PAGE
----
Regarded by many as one of the greatest games ever created, Resident Evil 4’s reputation precedes itself. Released during a generation packed with all-time greats, RE4 still manages to stand above its peers, and is credited with several significant game design innovations, such as its over-the-shoulder camera perspective and its cinematic, blockbuster tone.
Over a decade after its initial release, I had the privilege of experiencing this game for the first time. And after my climactic jet ski escape from an exploding island, I wasn’t sure how to feel. It’s not that Resident Evil 4 didn’t live up to expectations; rather, I came to the conclusion that the game’s innovations and achievements have overshadowed some glaring issues that have gone overlooked.
Resident Evil 4 can be divided into 3 acts, and it plays its best hand early. The game’s initial setting of an isolated, haunted Hispanic village is creepy and enticing, and the unsettling tone is helped by the intriguing, if on-the-nose, environmental storytelling. Like most Resident Evil games, your enemies are introduced as supernatural ghouls, but by the end of the game are revealed to be laboratory atrocities rooted in semi-science. There’s a certain purity to exploring a haunted village in search of the president’s daughter, and the game’s biggest missed opportunity is that it doesn’t stay there long enough.
Next is the game’s infamously long castle section, and by its end, Resident Evil 4 fully transitions from survival horror to third-person shooter. Once Leon reaches Saddler’s research island, the military fortresses and gun-wielding Los Illuminados soldiers make it clear that there’s no going back to RE4’s magical first few hours. But to be fair, that’s not necessarily a bad thing. It’s just different. There’s more emphasis put on the loot collecting, gun-upgrading gameplay loop than on the game’s initial atmosphere-building and suspense. Some might call that a weakness, but even the most ardent survival horror experiences become more combat-oriented as you build up resources.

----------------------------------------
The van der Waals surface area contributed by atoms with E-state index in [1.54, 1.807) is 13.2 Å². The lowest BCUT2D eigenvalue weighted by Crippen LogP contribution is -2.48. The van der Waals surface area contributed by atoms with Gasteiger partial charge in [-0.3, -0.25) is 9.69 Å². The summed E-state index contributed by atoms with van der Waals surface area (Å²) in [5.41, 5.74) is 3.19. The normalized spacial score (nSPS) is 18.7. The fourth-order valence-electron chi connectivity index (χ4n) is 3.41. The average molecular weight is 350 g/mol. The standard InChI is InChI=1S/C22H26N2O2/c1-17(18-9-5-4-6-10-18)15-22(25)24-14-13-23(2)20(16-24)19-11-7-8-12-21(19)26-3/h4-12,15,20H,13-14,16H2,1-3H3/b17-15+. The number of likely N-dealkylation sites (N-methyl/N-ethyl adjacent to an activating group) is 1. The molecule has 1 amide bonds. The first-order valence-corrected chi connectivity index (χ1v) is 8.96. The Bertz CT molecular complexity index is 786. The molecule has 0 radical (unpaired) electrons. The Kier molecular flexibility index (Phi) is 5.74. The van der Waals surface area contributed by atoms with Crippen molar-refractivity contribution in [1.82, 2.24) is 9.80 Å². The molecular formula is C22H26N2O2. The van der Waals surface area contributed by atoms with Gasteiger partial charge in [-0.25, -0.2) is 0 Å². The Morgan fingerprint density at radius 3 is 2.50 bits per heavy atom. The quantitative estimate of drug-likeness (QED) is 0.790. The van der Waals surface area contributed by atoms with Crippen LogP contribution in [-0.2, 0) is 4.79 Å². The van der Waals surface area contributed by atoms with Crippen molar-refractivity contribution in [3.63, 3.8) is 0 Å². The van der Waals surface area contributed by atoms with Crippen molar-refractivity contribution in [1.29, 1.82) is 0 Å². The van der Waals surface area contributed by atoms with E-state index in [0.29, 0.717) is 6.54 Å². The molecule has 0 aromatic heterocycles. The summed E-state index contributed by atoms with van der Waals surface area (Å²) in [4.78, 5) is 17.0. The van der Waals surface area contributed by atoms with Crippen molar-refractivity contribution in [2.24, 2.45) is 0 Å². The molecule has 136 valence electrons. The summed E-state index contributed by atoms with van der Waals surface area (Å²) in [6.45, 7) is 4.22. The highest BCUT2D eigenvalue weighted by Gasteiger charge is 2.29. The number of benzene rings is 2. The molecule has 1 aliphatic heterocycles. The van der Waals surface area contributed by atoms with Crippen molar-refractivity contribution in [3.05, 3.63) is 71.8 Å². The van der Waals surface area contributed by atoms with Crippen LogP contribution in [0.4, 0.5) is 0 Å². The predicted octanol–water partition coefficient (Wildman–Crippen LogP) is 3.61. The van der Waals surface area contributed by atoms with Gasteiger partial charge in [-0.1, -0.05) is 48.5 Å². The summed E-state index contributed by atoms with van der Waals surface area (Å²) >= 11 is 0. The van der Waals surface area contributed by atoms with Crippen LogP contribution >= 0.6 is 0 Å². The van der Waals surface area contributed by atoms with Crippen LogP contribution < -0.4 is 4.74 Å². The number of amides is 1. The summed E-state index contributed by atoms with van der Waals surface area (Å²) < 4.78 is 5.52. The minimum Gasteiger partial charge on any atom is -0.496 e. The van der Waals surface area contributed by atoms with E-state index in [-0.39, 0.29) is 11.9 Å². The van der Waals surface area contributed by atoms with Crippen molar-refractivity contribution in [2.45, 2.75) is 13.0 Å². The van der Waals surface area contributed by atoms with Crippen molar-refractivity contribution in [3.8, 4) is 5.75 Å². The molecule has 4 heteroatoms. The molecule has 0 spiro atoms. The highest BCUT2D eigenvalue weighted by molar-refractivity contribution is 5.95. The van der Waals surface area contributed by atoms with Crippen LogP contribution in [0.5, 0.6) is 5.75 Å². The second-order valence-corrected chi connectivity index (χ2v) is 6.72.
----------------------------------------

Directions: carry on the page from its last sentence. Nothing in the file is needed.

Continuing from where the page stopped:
And rather than a subdued, calculated final act, RE4 chooses to end on bombastic, horror-inspired action, which prophetically would also be the tone the Resident Evil franchise would carry going forward. And although Resident Evil 4 may have created the blueprint for the next decade third-person action games, it isn’t exceptional in the other areas you might expect an all-time great to be.
The plot rarely strays from its predictable arc, and there aren’t any juicy reveals to keep the player invested beyond a surface level. That’s not to say cutscenes are dull, as the delightfully hammy dialogue keeps character interactions entertaining, but I expected more to keep me engaged. The art is also fairly drab, although on a technical level, the game holds up well over a decade later.
These, as well as a few other good-but-not-great aspects of RE4 made me wonder what made the game such a touchstone for those who played it in its heyday. I questioned if RE4‘s cinematic, movie-like quality that we now expect from mainstream video games was so impressive back in 2005, that it made it easy to not notice Leon Kennedy’s meatheaded dialogue. But most of all, beating Resident Evil 4 left me confused as to where the storm of hatred for its successor, Resident Evil 5, would come from.
To me, RE5 improved upon everything that its predecessor already did well. Just like Resident Evil 4, it begins as survival horror, and as your arsenal grows, evolves into a third-person shooter. This time around, the weapon collecting and upgrading system is more involved, and its unique setting of Africa is just as unsettling and visually diverse as Spain.
Of course, that’s not to say Resident Evil 5 is as historically significant. RE 4 deserves immense praise for pioneering the third-person shooter revolution of last generation. Its over-the-shoulder perspective became a staple of the horror genre, and paved the way for games like Dead Space and The Evil Within. The controls haven’t aged a day, and its contributions to game design are undeniable.
But for me, I think those with strong memories of it forget some of its less polished details. It’s certainly a great game, but it’s not the total, complete package like the other games often cited as the “best ever.”
For me, Resident Evil 4 landed in that middle ground between “really good” and “greatest of all time.” It’s not accurate to say I was disappointed; instead, I think time and nostalgia has inflated the achievements of what is still a great, significant entry in gaming history.